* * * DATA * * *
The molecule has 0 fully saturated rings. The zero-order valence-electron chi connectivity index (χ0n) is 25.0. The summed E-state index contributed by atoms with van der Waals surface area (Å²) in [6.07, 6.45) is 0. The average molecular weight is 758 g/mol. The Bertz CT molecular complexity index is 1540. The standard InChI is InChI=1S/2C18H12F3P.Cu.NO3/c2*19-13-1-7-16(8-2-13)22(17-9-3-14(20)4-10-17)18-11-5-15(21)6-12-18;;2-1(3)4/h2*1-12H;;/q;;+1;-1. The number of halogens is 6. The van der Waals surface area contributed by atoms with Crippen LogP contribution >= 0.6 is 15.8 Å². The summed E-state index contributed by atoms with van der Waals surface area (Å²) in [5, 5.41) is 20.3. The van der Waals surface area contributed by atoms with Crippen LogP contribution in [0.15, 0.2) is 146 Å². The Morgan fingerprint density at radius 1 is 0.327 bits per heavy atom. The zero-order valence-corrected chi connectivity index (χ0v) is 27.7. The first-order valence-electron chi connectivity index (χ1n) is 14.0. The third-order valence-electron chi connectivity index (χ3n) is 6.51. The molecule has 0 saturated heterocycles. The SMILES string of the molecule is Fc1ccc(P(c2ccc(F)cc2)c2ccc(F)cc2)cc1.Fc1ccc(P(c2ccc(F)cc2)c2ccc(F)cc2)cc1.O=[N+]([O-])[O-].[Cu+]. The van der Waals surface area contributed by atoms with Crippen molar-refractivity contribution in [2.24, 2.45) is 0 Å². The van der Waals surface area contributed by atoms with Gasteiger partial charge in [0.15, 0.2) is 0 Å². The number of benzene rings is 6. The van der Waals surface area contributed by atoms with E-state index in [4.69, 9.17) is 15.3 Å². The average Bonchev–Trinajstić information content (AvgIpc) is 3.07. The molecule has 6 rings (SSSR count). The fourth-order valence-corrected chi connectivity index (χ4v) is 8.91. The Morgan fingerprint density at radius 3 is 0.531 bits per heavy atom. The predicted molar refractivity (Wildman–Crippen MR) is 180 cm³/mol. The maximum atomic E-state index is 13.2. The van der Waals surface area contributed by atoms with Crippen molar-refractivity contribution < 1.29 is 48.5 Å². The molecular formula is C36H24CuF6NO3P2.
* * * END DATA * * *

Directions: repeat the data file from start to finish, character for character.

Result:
The molecule has 0 fully saturated rings. The zero-order valence-electron chi connectivity index (χ0n) is 25.0. The summed E-state index contributed by atoms with van der Waals surface area (Å²) in [6.07, 6.45) is 0. The average molecular weight is 758 g/mol. The Bertz CT molecular complexity index is 1540. The standard InChI is InChI=1S/2C18H12F3P.Cu.NO3/c2*19-13-1-7-16(8-2-13)22(17-9-3-14(20)4-10-17)18-11-5-15(21)6-12-18;;2-1(3)4/h2*1-12H;;/q;;+1;-1. The number of halogens is 6. The van der Waals surface area contributed by atoms with Crippen LogP contribution >= 0.6 is 15.8 Å². The summed E-state index contributed by atoms with van der Waals surface area (Å²) in [5, 5.41) is 20.3. The van der Waals surface area contributed by atoms with Crippen LogP contribution in [0.15, 0.2) is 146 Å². The Morgan fingerprint density at radius 1 is 0.327 bits per heavy atom. The zero-order valence-corrected chi connectivity index (χ0v) is 27.7. The first-order valence-electron chi connectivity index (χ1n) is 14.0. The third-order valence-electron chi connectivity index (χ3n) is 6.51. The molecule has 0 saturated heterocycles. The SMILES string of the molecule is Fc1ccc(P(c2ccc(F)cc2)c2ccc(F)cc2)cc1.Fc1ccc(P(c2ccc(F)cc2)c2ccc(F)cc2)cc1.O=[N+]([O-])[O-].[Cu+]. The van der Waals surface area contributed by atoms with Crippen molar-refractivity contribution in [2.24, 2.45) is 0 Å². The van der Waals surface area contributed by atoms with Gasteiger partial charge in [0.15, 0.2) is 0 Å². The number of benzene rings is 6. The van der Waals surface area contributed by atoms with E-state index in [4.69, 9.17) is 15.3 Å². The average Bonchev–Trinajstić information content (AvgIpc) is 3.07. The molecule has 6 rings (SSSR count). The fourth-order valence-corrected chi connectivity index (χ4v) is 8.91. The Morgan fingerprint density at radius 3 is 0.531 bits per heavy atom. The predicted molar refractivity (Wildman–Crippen MR) is 180 cm³/mol. The maximum atomic E-state index is 13.2. The van der Waals surface area contributed by atoms with Crippen molar-refractivity contribution < 1.29 is 48.5 Å². The molecular formula is C36H24CuF6NO3P2.